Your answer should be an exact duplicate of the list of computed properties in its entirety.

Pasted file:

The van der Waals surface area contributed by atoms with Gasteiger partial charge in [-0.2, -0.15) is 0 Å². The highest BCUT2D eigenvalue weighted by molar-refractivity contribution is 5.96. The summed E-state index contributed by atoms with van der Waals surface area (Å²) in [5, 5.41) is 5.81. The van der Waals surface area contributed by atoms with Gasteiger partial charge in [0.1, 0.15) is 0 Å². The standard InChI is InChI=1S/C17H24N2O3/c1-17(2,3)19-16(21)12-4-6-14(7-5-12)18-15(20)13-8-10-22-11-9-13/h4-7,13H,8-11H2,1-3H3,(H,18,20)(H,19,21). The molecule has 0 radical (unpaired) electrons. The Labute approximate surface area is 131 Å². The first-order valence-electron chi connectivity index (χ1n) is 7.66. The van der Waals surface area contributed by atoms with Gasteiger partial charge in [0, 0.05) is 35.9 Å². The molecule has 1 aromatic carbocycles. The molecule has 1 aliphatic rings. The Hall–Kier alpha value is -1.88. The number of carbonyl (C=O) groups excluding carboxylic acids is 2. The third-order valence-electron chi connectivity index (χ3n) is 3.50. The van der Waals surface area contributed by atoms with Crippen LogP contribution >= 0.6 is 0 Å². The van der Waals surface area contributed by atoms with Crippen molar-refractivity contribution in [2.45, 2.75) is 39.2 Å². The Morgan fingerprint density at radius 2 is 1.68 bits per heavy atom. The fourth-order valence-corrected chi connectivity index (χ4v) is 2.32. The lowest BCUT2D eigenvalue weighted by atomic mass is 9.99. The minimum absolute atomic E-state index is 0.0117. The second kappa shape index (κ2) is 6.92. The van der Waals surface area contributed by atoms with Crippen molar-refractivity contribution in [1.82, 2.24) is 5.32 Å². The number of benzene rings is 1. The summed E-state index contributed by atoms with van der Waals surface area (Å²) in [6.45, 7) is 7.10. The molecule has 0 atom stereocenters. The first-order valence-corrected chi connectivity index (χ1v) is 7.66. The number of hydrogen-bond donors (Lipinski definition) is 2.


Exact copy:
The van der Waals surface area contributed by atoms with Gasteiger partial charge in [-0.2, -0.15) is 0 Å². The highest BCUT2D eigenvalue weighted by molar-refractivity contribution is 5.96. The summed E-state index contributed by atoms with van der Waals surface area (Å²) in [5, 5.41) is 5.81. The van der Waals surface area contributed by atoms with Gasteiger partial charge in [0.1, 0.15) is 0 Å². The standard InChI is InChI=1S/C17H24N2O3/c1-17(2,3)19-16(21)12-4-6-14(7-5-12)18-15(20)13-8-10-22-11-9-13/h4-7,13H,8-11H2,1-3H3,(H,18,20)(H,19,21). The molecule has 0 radical (unpaired) electrons. The Labute approximate surface area is 131 Å². The first-order valence-electron chi connectivity index (χ1n) is 7.66. The van der Waals surface area contributed by atoms with Gasteiger partial charge in [0, 0.05) is 35.9 Å². The molecule has 1 aromatic carbocycles. The molecule has 1 aliphatic rings. The Hall–Kier alpha value is -1.88. The number of carbonyl (C=O) groups excluding carboxylic acids is 2. The third-order valence-electron chi connectivity index (χ3n) is 3.50. The van der Waals surface area contributed by atoms with Crippen LogP contribution >= 0.6 is 0 Å². The van der Waals surface area contributed by atoms with Crippen molar-refractivity contribution in [2.45, 2.75) is 39.2 Å². The Morgan fingerprint density at radius 2 is 1.68 bits per heavy atom. The fourth-order valence-corrected chi connectivity index (χ4v) is 2.32. The lowest BCUT2D eigenvalue weighted by atomic mass is 9.99. The minimum absolute atomic E-state index is 0.0117. The second kappa shape index (κ2) is 6.92. The van der Waals surface area contributed by atoms with Crippen molar-refractivity contribution in [1.82, 2.24) is 5.32 Å². The number of benzene rings is 1. The summed E-state index contributed by atoms with van der Waals surface area (Å²) in [6.45, 7) is 7.10. The molecule has 0 atom stereocenters. The first-order valence-corrected chi connectivity index (χ1v) is 7.66. The number of hydrogen-bond donors (Lipinski definition) is 2.